Here’s another awesome “Tutorial” that I thought you would like!
James Tissot – Without a Dowry aka Sunday in the Luxembourg GardensDower is the wife’s interest in her husband’s real property upon his death. This is legal concept that dates back into antiquity. Commonly, the widow was legally entitled to use one third of the real property to support herself and her children during her lifetime. Vestiges of this dower interest are still common in many states of the United States and variations on the concept of dower are common around the world. The basis for this interest is the now less commonly accepted concept of coverture holding that a married woman did not have a separate legal existence from her husband. Dower was one of the very few exceptions to this harsh legal concept.
For genealogists, dower rights provide a narrow window of opportunity to identify the separate identity of married women. Quoting from Wikipedia: Dower:
The dower grew out of the Germanic practice of bride price (Old English weotuma), which was given over to a bride’s family well in advance for arranging the marriage, but during the early Middle Ages, was given directly to the bride instead. However, in popular parlance, the term may be used for a life interest in property settled by a husband on his wife at any time, not just at the wedding. The verb to dower is sometimes used.This concept of dower is sometimes reflected in the use of the term, “dowager,” for a woman who was a widow and entitled to assert her dower interest. Dower rights were formally recognized by English courts as early as the 1300s.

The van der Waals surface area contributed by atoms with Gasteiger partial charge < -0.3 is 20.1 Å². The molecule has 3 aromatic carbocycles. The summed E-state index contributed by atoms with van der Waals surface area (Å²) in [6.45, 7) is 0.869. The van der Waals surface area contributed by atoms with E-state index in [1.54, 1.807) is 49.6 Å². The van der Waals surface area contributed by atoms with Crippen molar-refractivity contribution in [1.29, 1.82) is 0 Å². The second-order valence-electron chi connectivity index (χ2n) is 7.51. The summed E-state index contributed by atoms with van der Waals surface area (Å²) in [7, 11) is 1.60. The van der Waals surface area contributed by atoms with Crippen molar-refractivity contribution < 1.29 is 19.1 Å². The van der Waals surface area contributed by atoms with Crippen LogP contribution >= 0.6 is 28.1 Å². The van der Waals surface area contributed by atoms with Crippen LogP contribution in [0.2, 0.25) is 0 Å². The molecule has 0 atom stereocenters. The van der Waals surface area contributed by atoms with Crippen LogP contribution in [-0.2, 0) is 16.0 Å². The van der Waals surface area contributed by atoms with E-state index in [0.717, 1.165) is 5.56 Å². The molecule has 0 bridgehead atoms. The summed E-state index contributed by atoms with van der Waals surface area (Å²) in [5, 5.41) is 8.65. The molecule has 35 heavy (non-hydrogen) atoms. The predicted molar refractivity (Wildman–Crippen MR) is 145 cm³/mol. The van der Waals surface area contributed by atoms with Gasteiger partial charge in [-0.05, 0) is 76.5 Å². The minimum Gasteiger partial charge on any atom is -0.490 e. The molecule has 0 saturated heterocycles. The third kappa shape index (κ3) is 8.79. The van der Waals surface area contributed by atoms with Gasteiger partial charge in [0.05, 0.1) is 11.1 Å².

One important fact for genealogists is that the widow’s dower interest had to be waived or relinquished in conjunction with the sale of any real property. As a result, deeds commonly contain a consent by the wife to the transfer of real property by the husband. In some cases, these provisions are witnessed and the witnesses are members of the wife’s family thus identifying the wife’s maiden name. In other instances, failure to include a waiver of the wife’s dower interest resulted in the widow being able to assert her dower interest in the real property either in a probate of the property or even long after the death of the husband. Because of these types of interest, research into land and property records can and should be rather extensive as to the time frame of transactions affecting a particular family’s interest in real property.
There are a few states in the Unites States that still recognize a dower interest as such. But many states still base their division of property upon the death of the husband or a dissolution due to divorce on the concept that the wife and children share a percentage of the property interest. The exceptions in the United States are the nine community property states that hold both parties to the marital community to have an equal share in all the property acquired during coverture with some exceptions.
Issues such as dower can be very helpful to genealogists who take the time and make the effort to learn about both history and law.